15 new rescues enrolled in Kathmandu human trafficking rehabilitation home; garden project sees continued success

Photo: Part of the path to rehabilitation includes empowering the girls with marketable skills such as jewelry making. Many graduates go on to start their own small businesses.

We are happy to report that we recently rescued 15 Nepalese girls (ages 17-22) from the perils of human trafficking with the help of local hotel owners, our sister NGOs, and a women’s organization at a border town in far western Nepal, who all informed us about the girls’ dangerous situations. Working together, we were able to deliver these girls to safety with the help of local police. Some of the girls and their families were tricked by the lure of a false promise of good jobs in the city, but when they arrived to their destinations, they realized that they were actually being sold to a trafficker. Other girls were lured by the false promise of marriage, or forced to elope, only to find out that the men had plans to sell them to traffickers. Most often without any money and threatened with death if they try to escape, girls trapped in these types of operations are held against their will and awaken in a nightmare of modern day slavery.

Thankfully, all 15 of these girls are now safe, healthy, and happy living in our rehabilitation home where they are learning to make new designs of handmade necklaces and knitted sweaters. Most recently their teacher has introduced them to the skill of crafting popular Nepalese attire such as Chaubandi Cholo and Umbrella Kurta dresses for women, and Daura Suruwals for men. Many of their creations are sold online at the She Has Hope crafts shop where all of the profits go toward the girls’ rehabilitation. Learning these new skills, along with literacy, cooking, craft-making, the seamstress trade, and gardening techniques through daily coursework offered by our full-time teachers, we are helping the girls to become independent economically.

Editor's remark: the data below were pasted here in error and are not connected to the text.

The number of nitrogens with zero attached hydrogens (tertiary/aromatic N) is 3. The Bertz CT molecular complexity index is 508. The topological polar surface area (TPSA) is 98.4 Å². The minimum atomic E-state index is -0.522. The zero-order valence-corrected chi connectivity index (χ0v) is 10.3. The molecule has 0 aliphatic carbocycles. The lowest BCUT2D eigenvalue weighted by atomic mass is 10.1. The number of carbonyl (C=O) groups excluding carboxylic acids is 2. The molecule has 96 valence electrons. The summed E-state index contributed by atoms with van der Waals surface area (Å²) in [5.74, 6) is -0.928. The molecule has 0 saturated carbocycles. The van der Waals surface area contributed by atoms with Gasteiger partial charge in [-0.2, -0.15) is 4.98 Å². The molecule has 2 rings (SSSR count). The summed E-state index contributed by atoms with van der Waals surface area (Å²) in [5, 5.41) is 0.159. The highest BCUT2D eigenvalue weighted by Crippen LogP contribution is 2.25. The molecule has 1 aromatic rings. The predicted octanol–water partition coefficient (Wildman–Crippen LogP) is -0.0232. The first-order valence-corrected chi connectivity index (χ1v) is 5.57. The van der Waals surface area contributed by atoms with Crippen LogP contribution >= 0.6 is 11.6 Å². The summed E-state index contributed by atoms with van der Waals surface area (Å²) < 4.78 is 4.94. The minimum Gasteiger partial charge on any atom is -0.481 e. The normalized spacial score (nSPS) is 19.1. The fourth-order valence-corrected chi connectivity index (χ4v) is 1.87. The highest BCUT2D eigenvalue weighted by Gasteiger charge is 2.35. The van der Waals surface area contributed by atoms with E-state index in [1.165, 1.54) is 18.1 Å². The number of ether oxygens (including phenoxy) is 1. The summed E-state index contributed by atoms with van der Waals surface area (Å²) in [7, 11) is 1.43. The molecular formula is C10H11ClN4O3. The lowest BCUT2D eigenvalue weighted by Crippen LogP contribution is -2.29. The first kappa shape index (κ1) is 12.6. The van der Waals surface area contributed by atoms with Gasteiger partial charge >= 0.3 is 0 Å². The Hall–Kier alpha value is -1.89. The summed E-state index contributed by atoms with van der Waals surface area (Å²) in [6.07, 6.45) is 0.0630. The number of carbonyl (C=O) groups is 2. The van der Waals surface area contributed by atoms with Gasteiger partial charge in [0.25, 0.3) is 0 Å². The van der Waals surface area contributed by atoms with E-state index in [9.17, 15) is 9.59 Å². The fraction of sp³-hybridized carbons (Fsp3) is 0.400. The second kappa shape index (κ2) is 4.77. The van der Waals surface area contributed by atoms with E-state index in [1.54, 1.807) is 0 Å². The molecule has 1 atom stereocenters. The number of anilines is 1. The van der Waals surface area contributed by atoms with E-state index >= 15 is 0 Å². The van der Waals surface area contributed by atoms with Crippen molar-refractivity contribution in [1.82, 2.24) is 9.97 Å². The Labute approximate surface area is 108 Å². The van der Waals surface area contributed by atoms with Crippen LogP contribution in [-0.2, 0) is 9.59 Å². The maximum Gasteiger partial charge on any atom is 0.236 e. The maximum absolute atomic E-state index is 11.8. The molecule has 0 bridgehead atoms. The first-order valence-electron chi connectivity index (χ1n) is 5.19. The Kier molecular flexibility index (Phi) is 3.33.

PicFramePhoto inset: (Top-left): A girl at our rehabilitation home works on mastering a new jewelry design. Craft-making is one of the many skills she will be proficient in upon graduation from the home. (Top-right): Our local team organized trafficking awareness counseling classes for girls in heavily-trafficked “danger zones.” (Bottom-left): The garden at the rehabilitation home provides the girls with both nutritious food and an understanding of advanced gardening techniques. (Bottom-right): The girls in our rehabilitation program are tested on several common Nepalese clothing patterns and must commit them to memory in order to receive their seamstress certification.

In other good news, the girls harvested 22 pounds (10 KGs) of spinach from their garden this month along with a small harvest of peas, which will add delicious organic ingredients to their daily meals. The girls are also planning to prepare the soil to plant a variety of vegetables at their garden project in March, and we look forward to a bountiful harvest of this crop. Upon harvest they are able to enjoy the fruits of their work as they use the organic ingredients in their cooking classes and surprise each other with their culinary creations. It gives them joy to experience their own creativity as they serve one another. In addition, the garden project not only provides the girls with nutritious ingredients for their meals, but it also equips them with the understanding of advanced gardening techniques. They leave the home with knowledge of how to start their own gardens to provide for themselves.

Toward the end of 2016 we organized trafficking awareness counseling classes for girls ages 15-18 in areas we’ve found to be heavily-trafficked “danger zones.” We equipped 3,500 teenage girls in 51 schools through our training classes which are styled in a workshop and discussion format. We also reached 226 girls through our door-to-door trafficking awareness program in remote villages in December. Our passion is to reach every girl possible, no matter how remote; our teams are all native and experienced in remote trekking, reaching locations where no vehicle can take them. All of the teachers and students are thankful for our trafficking awareness programs which allow the girls to talk about guilt, fear, shame, anger, and their safety — they are encouraged to open up and learn from each other’s experiences. They are also taught to identify different problems and dangerous situations, and they are given solutions.

As always, we are very thankful for your generous donations and your faithful prayers, helping to improve the lives of our girls and give them a future full of hope.

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